A variety of combination chemotherapy regimens have been used for both induction and maintenance therapy in acute Iymphoblastic leukemia. The physician should be familiar with the new advances in antileukemic therapy.
Lymphomas: In Burkitt's tumor, Stages I-II, methotrexate has produced prolonged remissions in some cases. Recommended dosage is 10 to 25 mg/day orally for 4 to 8 days. In Stage III, methotrexate is commonly given concomitantly with other antitumor agents. Treatment in all stages usually consists of several courses of the drug interposed with 7 to 10 day rest periods. Lymphosarcomas in Stage llI may respond to combined drug therapy with methotrexate given in doses of 0.625 to 2.5 mg/kg daily.
Mycosis fungoides (cutaneous T cell lymphoma): Therapy with methotrexate as a single agent appears to produce clinical responses in up to 50% of patients treated. Dosage in early stages is usually 5 to 50 mg once weekly. Dose reduction or cessation is guided by patient response and hematologic monitoring. Methotrexate has also been administered twice weekly in doses ranging from 15 to 37.5 mg in patients who have responded poorly to weekly therapy. Combination chemotherapy regimens that include intravenous methotrexate administered at higher doses with leucovorin rescue have been utilized in advanced stages of the disease.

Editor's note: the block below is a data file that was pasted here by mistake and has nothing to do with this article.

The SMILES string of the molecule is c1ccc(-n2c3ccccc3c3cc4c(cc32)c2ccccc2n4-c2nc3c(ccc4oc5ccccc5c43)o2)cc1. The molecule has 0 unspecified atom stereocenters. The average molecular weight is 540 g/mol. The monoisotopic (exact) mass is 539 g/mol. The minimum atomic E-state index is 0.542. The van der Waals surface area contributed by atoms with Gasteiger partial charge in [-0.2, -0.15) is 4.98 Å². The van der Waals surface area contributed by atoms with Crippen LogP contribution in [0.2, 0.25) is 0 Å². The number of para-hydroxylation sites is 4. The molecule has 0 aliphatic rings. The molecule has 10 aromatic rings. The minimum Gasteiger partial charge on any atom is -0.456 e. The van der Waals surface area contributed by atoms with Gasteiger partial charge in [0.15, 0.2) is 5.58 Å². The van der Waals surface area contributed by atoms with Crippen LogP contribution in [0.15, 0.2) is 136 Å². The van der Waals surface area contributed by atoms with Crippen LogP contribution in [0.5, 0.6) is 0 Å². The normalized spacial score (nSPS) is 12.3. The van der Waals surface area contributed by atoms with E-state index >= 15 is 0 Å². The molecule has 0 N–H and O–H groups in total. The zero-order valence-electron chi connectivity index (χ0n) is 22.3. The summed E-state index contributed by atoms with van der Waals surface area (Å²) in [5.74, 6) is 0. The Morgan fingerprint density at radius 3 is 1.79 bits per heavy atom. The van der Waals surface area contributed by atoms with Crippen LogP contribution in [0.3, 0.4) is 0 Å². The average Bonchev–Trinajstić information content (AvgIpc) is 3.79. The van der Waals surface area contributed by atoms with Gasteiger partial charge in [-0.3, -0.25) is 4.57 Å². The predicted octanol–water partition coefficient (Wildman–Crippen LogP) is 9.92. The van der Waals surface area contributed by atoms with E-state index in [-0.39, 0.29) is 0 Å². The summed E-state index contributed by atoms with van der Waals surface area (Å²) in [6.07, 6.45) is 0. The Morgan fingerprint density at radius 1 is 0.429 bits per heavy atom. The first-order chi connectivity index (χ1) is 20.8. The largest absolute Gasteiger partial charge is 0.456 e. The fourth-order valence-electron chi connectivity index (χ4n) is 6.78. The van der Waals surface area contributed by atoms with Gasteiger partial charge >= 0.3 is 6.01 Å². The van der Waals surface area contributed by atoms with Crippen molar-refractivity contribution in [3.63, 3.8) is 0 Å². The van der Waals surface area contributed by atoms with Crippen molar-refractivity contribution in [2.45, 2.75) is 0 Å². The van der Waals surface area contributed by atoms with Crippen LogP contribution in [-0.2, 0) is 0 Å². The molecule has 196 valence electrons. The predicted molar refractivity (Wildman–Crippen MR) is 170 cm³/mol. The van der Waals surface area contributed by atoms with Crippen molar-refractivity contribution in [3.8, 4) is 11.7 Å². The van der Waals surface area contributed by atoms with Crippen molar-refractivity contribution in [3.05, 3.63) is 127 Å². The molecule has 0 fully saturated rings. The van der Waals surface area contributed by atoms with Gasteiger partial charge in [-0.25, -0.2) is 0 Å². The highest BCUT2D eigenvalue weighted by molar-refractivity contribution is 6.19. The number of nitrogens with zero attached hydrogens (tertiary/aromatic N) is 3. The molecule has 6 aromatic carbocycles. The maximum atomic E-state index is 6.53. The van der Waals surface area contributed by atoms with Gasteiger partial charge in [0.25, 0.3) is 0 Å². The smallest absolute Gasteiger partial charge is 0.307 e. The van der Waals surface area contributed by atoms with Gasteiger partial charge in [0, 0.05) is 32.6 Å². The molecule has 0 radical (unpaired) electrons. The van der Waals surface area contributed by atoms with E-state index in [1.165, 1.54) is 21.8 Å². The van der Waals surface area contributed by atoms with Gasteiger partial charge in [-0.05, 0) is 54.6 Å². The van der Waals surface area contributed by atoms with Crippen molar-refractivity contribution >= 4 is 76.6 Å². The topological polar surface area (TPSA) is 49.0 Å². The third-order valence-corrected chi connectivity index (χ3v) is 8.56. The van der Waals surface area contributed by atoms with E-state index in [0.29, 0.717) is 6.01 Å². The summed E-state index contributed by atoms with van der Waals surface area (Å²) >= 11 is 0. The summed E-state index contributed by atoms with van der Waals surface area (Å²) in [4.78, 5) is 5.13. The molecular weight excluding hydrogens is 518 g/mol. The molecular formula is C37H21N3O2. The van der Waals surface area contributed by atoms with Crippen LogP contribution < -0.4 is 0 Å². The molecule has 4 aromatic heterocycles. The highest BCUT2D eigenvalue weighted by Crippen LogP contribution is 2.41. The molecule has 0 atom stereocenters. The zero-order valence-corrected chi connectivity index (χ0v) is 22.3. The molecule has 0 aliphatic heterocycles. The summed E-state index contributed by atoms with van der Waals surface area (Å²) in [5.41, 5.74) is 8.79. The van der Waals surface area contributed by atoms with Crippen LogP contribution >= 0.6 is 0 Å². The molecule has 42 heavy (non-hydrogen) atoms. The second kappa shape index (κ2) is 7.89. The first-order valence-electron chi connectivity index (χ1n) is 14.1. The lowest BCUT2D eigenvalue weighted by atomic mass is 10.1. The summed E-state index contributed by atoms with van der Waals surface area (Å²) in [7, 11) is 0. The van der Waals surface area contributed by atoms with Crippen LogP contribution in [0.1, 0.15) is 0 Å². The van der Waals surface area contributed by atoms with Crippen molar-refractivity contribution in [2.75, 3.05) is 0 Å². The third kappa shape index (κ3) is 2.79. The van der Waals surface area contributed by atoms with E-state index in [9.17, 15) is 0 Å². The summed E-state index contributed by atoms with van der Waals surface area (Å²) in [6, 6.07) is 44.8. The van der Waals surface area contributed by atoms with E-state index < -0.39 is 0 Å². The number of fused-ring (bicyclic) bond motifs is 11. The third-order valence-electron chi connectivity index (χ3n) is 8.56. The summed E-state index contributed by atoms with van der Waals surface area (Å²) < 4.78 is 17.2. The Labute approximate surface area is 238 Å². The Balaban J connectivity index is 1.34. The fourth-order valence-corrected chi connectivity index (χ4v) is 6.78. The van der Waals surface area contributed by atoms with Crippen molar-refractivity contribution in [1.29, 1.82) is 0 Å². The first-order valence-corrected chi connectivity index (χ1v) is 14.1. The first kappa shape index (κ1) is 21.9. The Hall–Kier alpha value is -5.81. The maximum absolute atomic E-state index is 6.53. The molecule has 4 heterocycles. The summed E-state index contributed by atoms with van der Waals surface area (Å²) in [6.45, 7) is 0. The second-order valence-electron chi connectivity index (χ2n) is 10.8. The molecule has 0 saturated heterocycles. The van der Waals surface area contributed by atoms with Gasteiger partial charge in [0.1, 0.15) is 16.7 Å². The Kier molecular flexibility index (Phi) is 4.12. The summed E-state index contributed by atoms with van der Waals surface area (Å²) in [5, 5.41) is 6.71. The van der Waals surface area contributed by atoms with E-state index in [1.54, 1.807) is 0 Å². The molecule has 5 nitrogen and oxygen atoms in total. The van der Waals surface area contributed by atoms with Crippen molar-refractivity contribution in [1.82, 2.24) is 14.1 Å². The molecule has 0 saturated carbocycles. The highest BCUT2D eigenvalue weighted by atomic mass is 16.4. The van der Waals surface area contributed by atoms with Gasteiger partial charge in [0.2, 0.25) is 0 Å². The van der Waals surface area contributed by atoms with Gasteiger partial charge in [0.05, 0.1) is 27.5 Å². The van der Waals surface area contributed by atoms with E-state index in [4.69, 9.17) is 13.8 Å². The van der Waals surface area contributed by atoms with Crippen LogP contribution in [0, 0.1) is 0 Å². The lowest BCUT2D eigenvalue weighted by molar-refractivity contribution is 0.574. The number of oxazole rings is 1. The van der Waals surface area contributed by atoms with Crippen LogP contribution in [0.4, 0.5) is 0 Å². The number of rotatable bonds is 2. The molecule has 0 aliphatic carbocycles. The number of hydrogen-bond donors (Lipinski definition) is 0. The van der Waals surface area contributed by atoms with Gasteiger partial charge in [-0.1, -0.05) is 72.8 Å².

Psoriasis, Rheumatoid Arthritis and Juvenile Rheumatoid Arthritis:
Adult Rheumatoid Arthritis: Recommended Starting Dosage Schedules
- Single oral doses of 7.5 mg once weekly.
- Divided oral dosages of 2.5 mg at 12 hour intervals for 3 doses given as a course once weekly.
Polyarticular-Course Juvenile Rheumatoid Arthritis: The recommended starting dose is 10 mg/m2 given once weekly.
For either adult RA or polyarticular-course JRA dosages may be adjusted gradually to achieve an optimal response. Limited experience shows a significant increase in the incidence and severity of serious toxic reactions, especially bone marrow suppression, at doses greater than 20 mg/wk in adults. Although there is experience with doses up to 30 mg/m2/wk (0.65 to 1.0 mg/kg/wk) may have better absorption and fewer gastrointestinal side effects if methotrexate is administered either intramuscularly or subcutaneously. Therapeutic response usually begins within 3 to 6 weeks and the patient may continue to improve for another 12 weeks or more.